Ann has had a long career working in adult and children's services across seven local authorities in a variety of settings. She was Director of Social Services then Director of Adult and Children's Services in Stockton on Tees between 1998 and 2008. She joined the London Borough of Camden as DCS in 2008-2012. She led for the Association of Directors of Children's Services on Health, Care and Additional Needs and was Advisor to the Enquiry team led by Lord Laming which produced "The Protection of "Children in England- a progress report 2009".
Ann now balances a range of consultancy, charity and chairing roles.
Its important for me to feel I’m making a difference. I know it’s a cliché, but that’s the reason why we choose to work in public services. I have absolutely no regrets. If I was beginning my career today I would choose to do the same thing. To know that something has changed someone’s life for the better, and that I’ve had something to do with it, is a great feeling.
Being the first Director of Children and Adults Services in Stockton on Tees gave me great satisfaction. We built a new team, at a new time, that really did make a difference.
To someone going into a leadership position today I would say “Stay humble, be excited and determined, and find a good mentor.” Building in time for reflection and learning from great people who inspire you is the best way I know to gain insight into being a better leader. That, and to always expect the unexpected. You never know when a monkey’s going to land on your head!
Arrogance is a real de-railer of leaders. No-one is indispensible. Being able to adapt to the changing environment, being flexible but not losing sight of the core vision is a real challenge, especially in these turbulent times, but its fundamental.
John Ransford, Director then CEO in North Yorkshire then Chief Officer of the LGA had a massive impact on me. He gave me opportunities and trusted me, challenging me to be better than I thought I could.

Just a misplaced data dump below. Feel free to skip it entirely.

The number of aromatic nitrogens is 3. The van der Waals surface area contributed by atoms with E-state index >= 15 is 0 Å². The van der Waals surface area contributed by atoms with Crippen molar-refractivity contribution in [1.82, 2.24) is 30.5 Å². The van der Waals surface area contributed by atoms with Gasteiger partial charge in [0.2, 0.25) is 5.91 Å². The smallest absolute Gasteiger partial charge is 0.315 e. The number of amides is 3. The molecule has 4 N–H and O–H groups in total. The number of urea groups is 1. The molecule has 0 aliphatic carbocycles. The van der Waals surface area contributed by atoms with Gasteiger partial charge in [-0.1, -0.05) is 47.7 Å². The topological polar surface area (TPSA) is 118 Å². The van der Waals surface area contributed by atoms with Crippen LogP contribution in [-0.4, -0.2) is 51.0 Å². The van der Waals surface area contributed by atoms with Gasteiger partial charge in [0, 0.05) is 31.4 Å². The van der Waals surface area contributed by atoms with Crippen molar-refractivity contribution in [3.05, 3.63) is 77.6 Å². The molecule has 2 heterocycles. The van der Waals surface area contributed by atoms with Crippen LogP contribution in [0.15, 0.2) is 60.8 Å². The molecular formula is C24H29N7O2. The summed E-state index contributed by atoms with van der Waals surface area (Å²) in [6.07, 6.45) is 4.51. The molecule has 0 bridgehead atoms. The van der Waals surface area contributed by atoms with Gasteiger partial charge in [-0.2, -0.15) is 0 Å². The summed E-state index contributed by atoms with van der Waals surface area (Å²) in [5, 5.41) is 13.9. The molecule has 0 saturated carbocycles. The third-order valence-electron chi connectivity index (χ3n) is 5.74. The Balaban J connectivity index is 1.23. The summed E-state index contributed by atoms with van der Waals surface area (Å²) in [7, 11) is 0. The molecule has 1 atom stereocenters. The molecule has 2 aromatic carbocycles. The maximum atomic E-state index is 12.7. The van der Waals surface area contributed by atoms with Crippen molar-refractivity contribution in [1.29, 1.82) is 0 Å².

I’ve tried to inspire others by developing a shared vision of why we’re here and what we could do, modelling the behaviours we need, listening and trusting, and recognising and celebrating good work.
When everyone feels valued, then everyone has the opportunity to have great ideas. the best thing a leader can do is listen. Giving employees time, a good line manager, good induction and encouraging them to feel part of the greater whole will ensure the culture of the organisation runs consistently through it.
The best leaders are a mixture of great parent, great teacher, great mentor and demanding visionary. I admire those who have a great vision and make it happen, and would love my legacy to be that I have helped others to become great leaders.
On reflection, I think I’d tell my younger self “You are so lucky. Make the most of every opportunity.”
People tend to think I am more confident than I am. We are all unsure and have doubts at times. I’ve been lucky, I’ve worked with inspirational people and I have a determined streak. The best advice I ever ignored was “You couldn’t apply for that.”
Having a life outside work, prioritising people I love and music keeps me sane. Listening to something that takes me to a different place works if its been a particularly tough day.
Best leadership advice? Always do your very best, and know when to go!